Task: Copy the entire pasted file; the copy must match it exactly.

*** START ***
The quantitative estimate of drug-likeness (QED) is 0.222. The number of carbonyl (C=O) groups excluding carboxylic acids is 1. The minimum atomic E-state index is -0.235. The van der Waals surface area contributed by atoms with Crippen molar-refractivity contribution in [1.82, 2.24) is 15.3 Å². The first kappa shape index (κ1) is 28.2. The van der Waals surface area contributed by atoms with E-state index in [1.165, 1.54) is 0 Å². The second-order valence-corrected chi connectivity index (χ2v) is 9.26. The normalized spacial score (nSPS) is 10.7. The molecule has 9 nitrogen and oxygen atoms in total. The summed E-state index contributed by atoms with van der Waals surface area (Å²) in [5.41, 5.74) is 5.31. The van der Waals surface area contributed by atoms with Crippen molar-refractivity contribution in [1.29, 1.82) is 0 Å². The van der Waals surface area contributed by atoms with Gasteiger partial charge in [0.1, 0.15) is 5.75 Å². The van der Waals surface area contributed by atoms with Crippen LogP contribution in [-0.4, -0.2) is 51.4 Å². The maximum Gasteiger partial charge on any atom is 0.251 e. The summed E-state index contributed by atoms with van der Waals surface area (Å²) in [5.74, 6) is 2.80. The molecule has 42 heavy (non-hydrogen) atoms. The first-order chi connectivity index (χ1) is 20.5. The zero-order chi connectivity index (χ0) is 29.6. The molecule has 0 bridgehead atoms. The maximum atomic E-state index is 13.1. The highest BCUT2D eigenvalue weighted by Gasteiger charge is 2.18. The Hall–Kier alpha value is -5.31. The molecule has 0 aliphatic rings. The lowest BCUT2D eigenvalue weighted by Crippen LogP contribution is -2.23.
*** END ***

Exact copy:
The quantitative estimate of drug-likeness (QED) is 0.222. The number of carbonyl (C=O) groups excluding carboxylic acids is 1. The minimum atomic E-state index is -0.235. The van der Waals surface area contributed by atoms with Crippen molar-refractivity contribution in [1.82, 2.24) is 15.3 Å². The first kappa shape index (κ1) is 28.2. The van der Waals surface area contributed by atoms with E-state index in [1.165, 1.54) is 0 Å². The second-order valence-corrected chi connectivity index (χ2v) is 9.26. The normalized spacial score (nSPS) is 10.7. The molecule has 9 nitrogen and oxygen atoms in total. The summed E-state index contributed by atoms with van der Waals surface area (Å²) in [5.41, 5.74) is 5.31. The van der Waals surface area contributed by atoms with Crippen molar-refractivity contribution in [1.29, 1.82) is 0 Å². The van der Waals surface area contributed by atoms with Gasteiger partial charge in [0.1, 0.15) is 5.75 Å². The van der Waals surface area contributed by atoms with Crippen LogP contribution in [-0.4, -0.2) is 51.4 Å². The maximum Gasteiger partial charge on any atom is 0.251 e. The summed E-state index contributed by atoms with van der Waals surface area (Å²) in [5.74, 6) is 2.80. The molecule has 42 heavy (non-hydrogen) atoms. The first-order chi connectivity index (χ1) is 20.5. The zero-order chi connectivity index (χ0) is 29.6. The molecule has 0 bridgehead atoms. The maximum atomic E-state index is 13.1. The highest BCUT2D eigenvalue weighted by Gasteiger charge is 2.18. The Hall–Kier alpha value is -5.31. The molecule has 0 aliphatic rings. The lowest BCUT2D eigenvalue weighted by Crippen LogP contribution is -2.23.